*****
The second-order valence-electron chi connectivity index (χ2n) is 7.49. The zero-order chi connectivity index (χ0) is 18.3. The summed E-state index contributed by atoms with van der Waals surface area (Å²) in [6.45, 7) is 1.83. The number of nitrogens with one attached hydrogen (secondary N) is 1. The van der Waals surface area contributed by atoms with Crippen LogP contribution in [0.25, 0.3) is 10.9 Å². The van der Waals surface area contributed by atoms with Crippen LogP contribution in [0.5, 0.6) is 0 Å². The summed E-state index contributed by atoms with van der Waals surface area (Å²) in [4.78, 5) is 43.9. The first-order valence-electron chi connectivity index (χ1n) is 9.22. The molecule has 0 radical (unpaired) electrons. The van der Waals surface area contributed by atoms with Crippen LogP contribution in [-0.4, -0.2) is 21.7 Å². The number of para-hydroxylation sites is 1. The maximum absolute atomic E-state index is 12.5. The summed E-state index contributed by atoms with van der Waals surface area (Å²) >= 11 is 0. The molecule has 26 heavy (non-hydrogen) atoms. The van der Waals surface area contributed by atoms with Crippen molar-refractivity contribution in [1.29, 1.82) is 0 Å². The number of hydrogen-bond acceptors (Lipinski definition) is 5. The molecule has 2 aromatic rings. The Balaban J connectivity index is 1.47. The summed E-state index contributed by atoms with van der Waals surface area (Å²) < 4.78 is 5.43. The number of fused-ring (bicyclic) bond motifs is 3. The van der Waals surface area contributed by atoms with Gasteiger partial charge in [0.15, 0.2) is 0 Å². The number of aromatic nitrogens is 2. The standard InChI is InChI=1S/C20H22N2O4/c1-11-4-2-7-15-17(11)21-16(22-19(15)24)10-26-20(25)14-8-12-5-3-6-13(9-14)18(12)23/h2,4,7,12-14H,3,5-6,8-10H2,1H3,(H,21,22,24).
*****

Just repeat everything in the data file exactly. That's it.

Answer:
The second-order valence-electron chi connectivity index (χ2n) is 7.49. The zero-order chi connectivity index (χ0) is 18.3. The summed E-state index contributed by atoms with van der Waals surface area (Å²) in [6.45, 7) is 1.83. The number of nitrogens with one attached hydrogen (secondary N) is 1. The van der Waals surface area contributed by atoms with Crippen LogP contribution in [0.25, 0.3) is 10.9 Å². The van der Waals surface area contributed by atoms with Crippen LogP contribution in [0.5, 0.6) is 0 Å². The summed E-state index contributed by atoms with van der Waals surface area (Å²) in [4.78, 5) is 43.9. The first-order valence-electron chi connectivity index (χ1n) is 9.22. The molecule has 0 radical (unpaired) electrons. The van der Waals surface area contributed by atoms with Crippen LogP contribution in [-0.4, -0.2) is 21.7 Å². The number of para-hydroxylation sites is 1. The maximum absolute atomic E-state index is 12.5. The summed E-state index contributed by atoms with van der Waals surface area (Å²) >= 11 is 0. The molecule has 26 heavy (non-hydrogen) atoms. The van der Waals surface area contributed by atoms with Crippen molar-refractivity contribution in [1.29, 1.82) is 0 Å². The number of hydrogen-bond acceptors (Lipinski definition) is 5. The molecule has 2 aromatic rings. The Balaban J connectivity index is 1.47. The summed E-state index contributed by atoms with van der Waals surface area (Å²) < 4.78 is 5.43. The number of fused-ring (bicyclic) bond motifs is 3. The van der Waals surface area contributed by atoms with Gasteiger partial charge in [0.15, 0.2) is 0 Å². The number of aromatic nitrogens is 2. The standard InChI is InChI=1S/C20H22N2O4/c1-11-4-2-7-15-17(11)21-16(22-19(15)24)10-26-20(25)14-8-12-5-3-6-13(9-14)18(12)23/h2,4,7,12-14H,3,5-6,8-10H2,1H3,(H,21,22,24).